The Summoner by Gail Z. Martin

February 11, 2008 at 3:34 pm (Gail Z. Martin, Reviews)

I first read Gail Z. Marin’s The Summoner last year, I say it was summer, maybe late spring. I remembered enjoying it. I remembered looking forward to the next Chronicles of the Necromancer book. But somewhere between finishing The Summoner, and last weeks release of The Blood King, I forgot what it was about. Was the book that unremarkable, or have I just read too much in the interim (I think it’s actually a little of both). So I decided to give myself a refresher and take it back off the shelf.

Some vague details of the story came back quickly enough once I started reading, but much of it remained lost, and so was like reading it for the first time.

Matris Drayke is the second son to King Bricen, favored by the people of Margolan but content in his minor role. His older, half-brother Jared and his blood mage Foor Arontala raise a coup and murder Bricen and Tris’s mother and sister. With the help of his closest friends, Ban Soterius and Carroway, along with loyal guardsman Tov Harrtuck, and a helpful ghost, Tris manages to flee Shekerishet castle into the surrounding countryside. Vowing to avenge his avenge his family’s murder and free their souls, Matris Drayke must escape the kingdom of Margolan and learn to use his powerful spirit magic to save his father’s kingdom and defeat Arontala before he can release the dreaded Obsidian King. The plan is to head for the neighboring country Dhasson, ruled by King Harrol, Tris’s uncle, and win their aid in deposing Jared. Along the way, they hire mercenary/smuggler Jonmarc Vahanian to guide them through the perilous journey.

Meanwhile, in the country of Isencroft, Princess Kiara Sharsequin is desperate to find a cure for a mysterious illness that has befallen her father, King Donelan (her distant cousin Carina had already been sent to the Sisterhood, but had yet to return with a solution), and to avoid a pre-arranged marriage to Jared of Margolan.

The Summoner is only the first half of the story; the return home is going to wait for the next book.

So, it’s pretty basic story, and it has some basic characters to match. Tris manages to be an ignorant farmboy despite being a prince. He is young and naïve, but he has had his memories locked away, so I he has an excuse. Vahanian is a typical hardnosed nomadic mercenary. A man of worldly experience, he falls into a mentor-like role to the young prince. Vahanian, while not the main character, is the only one who has any measure of depth. Once he is introduced, he takes command of the story. In fact, often times, it feels like this is really Vahanian’s story, and Matris Drayke is simple along for the ride. Tris is likeable enough, but ultimately shallow. There was potential for him to be a much better character, but she had him brush over what should have been some very difficult decisions with little thought. Had she drawn out his internal conflict, it would have made for a more believable character. But still, he is charming.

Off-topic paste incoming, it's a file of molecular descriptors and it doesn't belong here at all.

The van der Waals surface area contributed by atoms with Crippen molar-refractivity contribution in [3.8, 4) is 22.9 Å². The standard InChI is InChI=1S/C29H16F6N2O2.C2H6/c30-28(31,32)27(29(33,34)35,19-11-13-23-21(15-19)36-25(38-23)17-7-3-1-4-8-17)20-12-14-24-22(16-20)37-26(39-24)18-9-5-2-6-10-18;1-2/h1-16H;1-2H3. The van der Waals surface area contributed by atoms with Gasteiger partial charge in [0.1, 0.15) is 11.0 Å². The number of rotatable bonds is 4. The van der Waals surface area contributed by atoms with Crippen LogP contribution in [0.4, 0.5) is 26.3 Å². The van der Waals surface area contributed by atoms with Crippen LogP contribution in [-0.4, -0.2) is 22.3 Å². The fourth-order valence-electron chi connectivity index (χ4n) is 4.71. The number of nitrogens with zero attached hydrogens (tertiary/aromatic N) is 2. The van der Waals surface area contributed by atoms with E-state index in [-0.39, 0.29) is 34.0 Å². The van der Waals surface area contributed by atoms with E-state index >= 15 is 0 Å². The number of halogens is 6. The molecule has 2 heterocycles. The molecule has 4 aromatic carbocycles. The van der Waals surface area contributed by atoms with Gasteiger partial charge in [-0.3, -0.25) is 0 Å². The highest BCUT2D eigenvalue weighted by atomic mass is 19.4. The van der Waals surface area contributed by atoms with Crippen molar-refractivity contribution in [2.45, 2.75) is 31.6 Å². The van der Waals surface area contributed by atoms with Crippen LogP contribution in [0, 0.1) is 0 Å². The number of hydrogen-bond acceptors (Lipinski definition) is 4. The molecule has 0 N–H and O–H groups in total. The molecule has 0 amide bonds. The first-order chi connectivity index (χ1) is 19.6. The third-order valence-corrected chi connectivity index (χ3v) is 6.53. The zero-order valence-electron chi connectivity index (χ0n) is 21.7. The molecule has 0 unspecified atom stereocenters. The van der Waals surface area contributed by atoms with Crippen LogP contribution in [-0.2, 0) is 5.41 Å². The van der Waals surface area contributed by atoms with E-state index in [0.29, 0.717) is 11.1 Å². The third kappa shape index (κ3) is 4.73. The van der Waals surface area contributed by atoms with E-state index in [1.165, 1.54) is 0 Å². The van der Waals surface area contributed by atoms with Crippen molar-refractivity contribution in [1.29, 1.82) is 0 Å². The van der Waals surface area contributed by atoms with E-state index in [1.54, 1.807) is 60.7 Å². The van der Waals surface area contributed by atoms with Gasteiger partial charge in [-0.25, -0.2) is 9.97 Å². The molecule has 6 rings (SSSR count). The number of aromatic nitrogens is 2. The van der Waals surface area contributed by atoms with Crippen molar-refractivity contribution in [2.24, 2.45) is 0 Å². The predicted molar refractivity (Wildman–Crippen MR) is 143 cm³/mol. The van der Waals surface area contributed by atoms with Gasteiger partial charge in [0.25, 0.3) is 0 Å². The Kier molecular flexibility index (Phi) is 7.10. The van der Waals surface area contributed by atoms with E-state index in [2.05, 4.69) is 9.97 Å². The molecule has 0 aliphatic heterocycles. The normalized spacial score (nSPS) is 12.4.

Beyond those two, everyone else is pretty flat. There’s Kiara – the warrior princess, Soterius – loosely taking the barbarian role for coming from a mountainous people, Harrtuck – the veteran soldier, Carina – the healer, and Carroway – the bard. On the other side is Jared – the despotic king, Arontala – his evil mage and the Obsidian King – the god-like uber-villain. A basic fantasy cast.

The events of the story are driven by an active Goddess, who will randomly appear to bail Tris out of a mess, guide the different characters together, or send a messenger with timely information. It might seem, to some people, a bit of a cop-out. For myself, the approach takes a little bit of the sting off; instead of trying to pass these events off as purely coincidental, she allows for a higher power to direct events, sort of a consolation, an admission of guild, that she couldn’t come up with a better way: if things fall together a little too neatly, well, it’s the will of the Goddess.